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Dedication is the act of consecrating an altar, temple, church or other sacred building. It also refers to the inscription of books or other artifacts when these are specifically addressed or presented to a particular person.[1] This practice, which once was used to gain the patronage and support of the person so addressed, is now only a mark of affection or regard. In law, the word is used of the setting apart by a private owner of a road to public use.

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Feast of Dedication

The Feast of Dedication also called "Feast of the Maccabees" was a Jewish festival observed for eight days from the 25th of Kislev (i.e. month of December). It was instituted by Judas Maccabeus, his brothers, and the elders of the congregation of Israel, in the year 165 B.C. in commemoration of the reconsecration of the Jewish Temple in Jerusalem, and especially of the altar of burnt offering, after they had been desecrated in the persecution under Antiochus Epiphanes (168 BC). The significant happenings of the festival were the illumination of houses and synagogues, a custom probably taken over from the Feast of Tabernacles, and the recitation of Psalm 30:1-12 HE.[2] J. Wellhausen suggests that the feast was originally connected with the winter solstice, and only afterwards with the events narrated in Maccabees.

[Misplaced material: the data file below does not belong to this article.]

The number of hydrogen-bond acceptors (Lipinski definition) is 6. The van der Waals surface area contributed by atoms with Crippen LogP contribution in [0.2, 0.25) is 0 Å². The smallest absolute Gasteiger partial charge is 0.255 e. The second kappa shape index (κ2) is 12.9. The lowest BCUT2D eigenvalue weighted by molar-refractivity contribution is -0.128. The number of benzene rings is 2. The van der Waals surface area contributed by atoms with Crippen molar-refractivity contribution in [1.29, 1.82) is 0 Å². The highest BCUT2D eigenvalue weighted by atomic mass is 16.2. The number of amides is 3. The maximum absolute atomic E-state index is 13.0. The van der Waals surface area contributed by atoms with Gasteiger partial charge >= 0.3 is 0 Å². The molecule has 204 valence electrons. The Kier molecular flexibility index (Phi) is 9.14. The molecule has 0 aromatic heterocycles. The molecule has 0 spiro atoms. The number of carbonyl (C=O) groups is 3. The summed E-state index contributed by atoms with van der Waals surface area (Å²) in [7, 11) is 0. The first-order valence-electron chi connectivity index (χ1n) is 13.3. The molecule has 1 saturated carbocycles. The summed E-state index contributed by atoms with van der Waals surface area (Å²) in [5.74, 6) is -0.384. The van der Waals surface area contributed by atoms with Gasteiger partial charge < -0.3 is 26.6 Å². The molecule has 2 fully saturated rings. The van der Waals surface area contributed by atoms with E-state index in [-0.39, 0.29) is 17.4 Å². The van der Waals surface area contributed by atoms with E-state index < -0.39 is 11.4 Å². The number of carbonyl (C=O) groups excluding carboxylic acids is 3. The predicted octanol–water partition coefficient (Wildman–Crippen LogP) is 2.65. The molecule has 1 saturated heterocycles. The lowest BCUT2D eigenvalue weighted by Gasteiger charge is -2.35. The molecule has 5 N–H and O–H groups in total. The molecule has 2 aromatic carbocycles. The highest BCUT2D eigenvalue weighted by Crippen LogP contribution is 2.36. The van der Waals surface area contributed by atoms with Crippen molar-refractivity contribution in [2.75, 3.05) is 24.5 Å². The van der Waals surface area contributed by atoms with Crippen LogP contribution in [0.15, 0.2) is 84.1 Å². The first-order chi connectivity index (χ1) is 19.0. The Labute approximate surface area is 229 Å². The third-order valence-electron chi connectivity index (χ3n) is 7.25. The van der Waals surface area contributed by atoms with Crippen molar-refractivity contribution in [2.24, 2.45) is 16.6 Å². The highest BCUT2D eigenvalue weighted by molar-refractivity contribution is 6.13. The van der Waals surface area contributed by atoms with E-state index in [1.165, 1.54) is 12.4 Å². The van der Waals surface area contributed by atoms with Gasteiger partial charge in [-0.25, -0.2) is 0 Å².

The Feast of Dedication is also mentioned in John 10:22.

Dedication of churches

Churches under the authority of a bishop (e.g. Orthodox, Roman Catholic, or Anglican) are usually consecrated by the bishop but in nonconformist churches a service of dedication would normally be held. The distinction may only be important in some contexts; in the Church of England a consecrated church may only be closed for worship after a legal process (a "pastoral scheme").

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Early customs

The custom of solemnly dedicating or consecrating buildings as churches or chapels set apart for Christian worship must be almost as old as Christianity itself. When we come to the earlier part of the 4th century allusions to and descriptions of the consecration of churches become plentiful.

This service is probably of Jewish origin. The hallowing of the tabernacle and of its furniture and ornaments (Exodus 40); the dedication of Solomon's Temple (I Kings 8) and of the Second Temple by Zerubbabel (Ezra 6); its rededication by Judas Maccabaeus (see above), the dedication of the temple of Herod the Great[3], and Jesus' attendance at the Feast of Dedication (John 10:22-23). All these point to the probability of the Christians deriving their custom from a Jewish origin.